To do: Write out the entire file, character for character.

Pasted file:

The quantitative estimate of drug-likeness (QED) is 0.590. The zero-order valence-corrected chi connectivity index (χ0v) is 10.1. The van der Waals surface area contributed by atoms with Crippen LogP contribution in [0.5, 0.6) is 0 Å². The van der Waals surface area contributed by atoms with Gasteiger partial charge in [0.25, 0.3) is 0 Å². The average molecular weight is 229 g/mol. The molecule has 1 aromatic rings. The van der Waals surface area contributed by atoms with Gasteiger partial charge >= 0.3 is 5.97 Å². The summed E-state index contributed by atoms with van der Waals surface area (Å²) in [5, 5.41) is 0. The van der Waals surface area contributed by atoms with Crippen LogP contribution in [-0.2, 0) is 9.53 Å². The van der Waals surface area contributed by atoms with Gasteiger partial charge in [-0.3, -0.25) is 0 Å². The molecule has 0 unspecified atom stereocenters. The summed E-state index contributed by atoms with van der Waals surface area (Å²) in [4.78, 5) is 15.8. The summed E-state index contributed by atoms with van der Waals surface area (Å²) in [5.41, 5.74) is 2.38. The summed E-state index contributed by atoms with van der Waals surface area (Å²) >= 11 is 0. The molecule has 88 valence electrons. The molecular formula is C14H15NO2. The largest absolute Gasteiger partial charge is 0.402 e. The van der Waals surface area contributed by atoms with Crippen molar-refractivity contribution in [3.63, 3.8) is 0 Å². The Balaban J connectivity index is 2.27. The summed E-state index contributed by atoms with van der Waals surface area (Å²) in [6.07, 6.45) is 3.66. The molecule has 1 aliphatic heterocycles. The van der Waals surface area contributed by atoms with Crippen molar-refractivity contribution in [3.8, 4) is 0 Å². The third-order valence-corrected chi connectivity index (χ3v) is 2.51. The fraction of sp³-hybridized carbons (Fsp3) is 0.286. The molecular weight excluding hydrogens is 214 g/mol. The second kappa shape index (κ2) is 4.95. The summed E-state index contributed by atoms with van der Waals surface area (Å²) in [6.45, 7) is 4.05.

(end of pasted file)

The quantitative estimate of drug-likeness (QED) is 0.590. The zero-order valence-corrected chi connectivity index (χ0v) is 10.1. The van der Waals surface area contributed by atoms with Crippen LogP contribution in [0.5, 0.6) is 0 Å². The van der Waals surface area contributed by atoms with Gasteiger partial charge in [0.25, 0.3) is 0 Å². The average molecular weight is 229 g/mol. The molecule has 1 aromatic rings. The van der Waals surface area contributed by atoms with Gasteiger partial charge >= 0.3 is 5.97 Å². The summed E-state index contributed by atoms with van der Waals surface area (Å²) in [5, 5.41) is 0. The van der Waals surface area contributed by atoms with Crippen LogP contribution in [-0.2, 0) is 9.53 Å². The van der Waals surface area contributed by atoms with Gasteiger partial charge in [-0.3, -0.25) is 0 Å². The molecule has 0 unspecified atom stereocenters. The summed E-state index contributed by atoms with van der Waals surface area (Å²) in [4.78, 5) is 15.8. The summed E-state index contributed by atoms with van der Waals surface area (Å²) in [5.41, 5.74) is 2.38. The summed E-state index contributed by atoms with van der Waals surface area (Å²) >= 11 is 0. The molecule has 88 valence electrons. The molecular formula is C14H15NO2. The largest absolute Gasteiger partial charge is 0.402 e. The van der Waals surface area contributed by atoms with Crippen molar-refractivity contribution in [3.63, 3.8) is 0 Å². The Balaban J connectivity index is 2.27. The summed E-state index contributed by atoms with van der Waals surface area (Å²) in [6.07, 6.45) is 3.66. The molecule has 1 aliphatic heterocycles. The van der Waals surface area contributed by atoms with Crippen molar-refractivity contribution in [3.8, 4) is 0 Å². The third-order valence-corrected chi connectivity index (χ3v) is 2.51. The fraction of sp³-hybridized carbons (Fsp3) is 0.286. The molecular weight excluding hydrogens is 214 g/mol. The second kappa shape index (κ2) is 4.95. The summed E-state index contributed by atoms with van der Waals surface area (Å²) in [6.45, 7) is 4.05.